Leaf Nation Logo

Chemdog is Head of the Glass

“If it weren’t for the Grateful Dead, I wouldn't be blowing glass, nor the grower of Chemdog.”

Depending on who you talk to, Greg “Chemdog” Krzanowski needs no introduction. His legacy of cultivating some of the most influential genetics and new-world Cannabis strains stretching back 30 years (Chemdog/Chem 91, Chem D, Chem 4) is well known, as is his current status as the Director of Cultivation for Smash Hits Cannabis by Canna Provisions.

But for another sect of the Cannabis community, Chemdog’s glass pieces and special collaborations are talismans to covet. His overall career – like his origins in Cannabis cultivation – can be traced back to the 1980s/’90s Grateful Dead lot-life culture.

“If it weren’t for the Grateful Dead, I wouldn’t be blowing glass, nor the grower of Chemdog,” he says. “The Dead brought me here to this place right now, led me to finding the strain that became Chemdog. I really owe it all to them.”

So it should come as no surprise that Krzanowski sees the arcs of both paths between the plant side and the artistic glass side intrinsically interwoven into each others’ DNA – like the rivulets of color twisting through a fresh glass pendant or heavy-duty hammer bowl from Chem’s glass lab in the Pioneer Valley of Massachusetts.

“Right now I can’t even take any custom orders, I’m just getting to my shop on the weekends and basically making one-hitters from being so busy at the Canna Provisions grow,” Krzanowski says about getting back into maker mode. “Getting back to the shop itself feels awesome, it’s a total stress reliever for me.”

Chem’s style was picked up in the early ‘90s during tours and his trips to Oregon to meet up with the celebrated Bob Snodgrass. His education really began in 1993 – stocking up on Snodgrass’ cases for young Chem to hawk on tour with the Grateful Dead. Eventually, he started watching guys like Snodgrass and Travis Wigger, Bob Badtram, Cameron Tower, and the close study worked its way into his own signature style. “They are my main influencers and inspirations … those four styles basically form together to fuel mine.”

That’s not just lip service: Chemdog started officially blowing his own glass pieces in the early ‘90s and kicked production up a notch around the turn of the millennia while growing weed full time. But after getting raided in 2011 (an infamous story documented in the Nov. 2021 Harvest Issue), he immediately went back to his glass shop to make a pipe and decompress. “I still have it,” he says, with understandable pride.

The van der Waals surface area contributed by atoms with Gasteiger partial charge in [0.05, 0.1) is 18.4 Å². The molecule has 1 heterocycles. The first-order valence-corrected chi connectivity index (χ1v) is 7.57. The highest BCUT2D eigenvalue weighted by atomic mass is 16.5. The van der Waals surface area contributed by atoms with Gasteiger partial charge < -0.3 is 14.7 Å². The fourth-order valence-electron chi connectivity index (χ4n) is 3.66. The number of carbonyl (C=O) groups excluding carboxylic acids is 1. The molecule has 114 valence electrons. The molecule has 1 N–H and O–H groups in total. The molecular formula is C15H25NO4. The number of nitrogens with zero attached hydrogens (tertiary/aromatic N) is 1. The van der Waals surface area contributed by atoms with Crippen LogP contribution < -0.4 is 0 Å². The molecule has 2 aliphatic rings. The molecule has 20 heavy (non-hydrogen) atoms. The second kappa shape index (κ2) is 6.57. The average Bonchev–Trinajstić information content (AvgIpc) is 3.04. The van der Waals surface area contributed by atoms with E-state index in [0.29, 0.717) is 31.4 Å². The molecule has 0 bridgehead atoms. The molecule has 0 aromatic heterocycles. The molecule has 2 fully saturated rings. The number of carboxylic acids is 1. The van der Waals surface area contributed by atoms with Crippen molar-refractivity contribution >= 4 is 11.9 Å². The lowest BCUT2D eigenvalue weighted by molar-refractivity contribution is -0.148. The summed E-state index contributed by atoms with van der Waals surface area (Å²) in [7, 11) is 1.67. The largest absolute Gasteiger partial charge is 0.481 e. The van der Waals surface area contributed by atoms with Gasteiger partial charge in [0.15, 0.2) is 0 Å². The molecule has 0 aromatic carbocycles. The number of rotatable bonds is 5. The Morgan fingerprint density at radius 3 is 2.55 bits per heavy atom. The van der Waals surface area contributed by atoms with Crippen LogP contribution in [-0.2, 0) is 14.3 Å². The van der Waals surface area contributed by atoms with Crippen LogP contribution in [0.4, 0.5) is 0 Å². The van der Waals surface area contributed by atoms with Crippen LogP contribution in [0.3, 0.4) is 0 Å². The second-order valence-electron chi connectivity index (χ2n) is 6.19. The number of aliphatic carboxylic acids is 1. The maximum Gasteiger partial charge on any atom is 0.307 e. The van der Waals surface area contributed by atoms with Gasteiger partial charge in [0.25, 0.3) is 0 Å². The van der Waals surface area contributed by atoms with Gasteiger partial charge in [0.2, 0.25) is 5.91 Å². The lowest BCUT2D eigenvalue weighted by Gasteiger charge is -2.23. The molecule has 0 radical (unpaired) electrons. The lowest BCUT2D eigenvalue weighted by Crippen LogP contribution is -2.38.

Speaking about his return to the shop after a break in blowing from focusing on launching Smash Hits over the last year, he waxes philosophical on the power of the pause.

“That break just makes you flow better, the inspiration comes back and gives you a sense of freshness to the work,” he says. “A clean slate is sort of there, and the flow is really back after a recharge like that. I suggest it to every glassblower out there. Take a break every now and then and watch what happens to your work. It’s a natural gift.”

As for any lasting wants from such a storied career, he brings it all back home.
“I want to meet Bobby Weir while he’s still here, and simply tell him: Thank you.”

Chemdog Glass

Chemdog’s Favorite Influences and Collabs

Dave Colton Glass | davidcoltonglass.com
“The first collab I ever did was with Dave Colton, a true collaborative effort, back in 2012-13. I loved that piece.”

Banjo Glass | @banjoglass
“We did some Sherlock and a crazy side bowls I still have and love.”

Coyle Condenser | @coylecondenser
“We did a bunch of pendants, and eventually he wound up doing a bear for me. He’s my shopmate in Florence, Mass.”

Hops Glass | @hopsglass
“We whipped up some awesome laid-back bubblers. His style is old school, and he has a really nice flair to his work.”

Photos by @iamjeffdimarco

This article was originally published in the April 2022 issue of Northeast Leaf.

View our archive on issuu.

Are you 21 or older? This website requires you to be 21 years of age or older. Please verify your age to view the content, or click "Exit" to leave.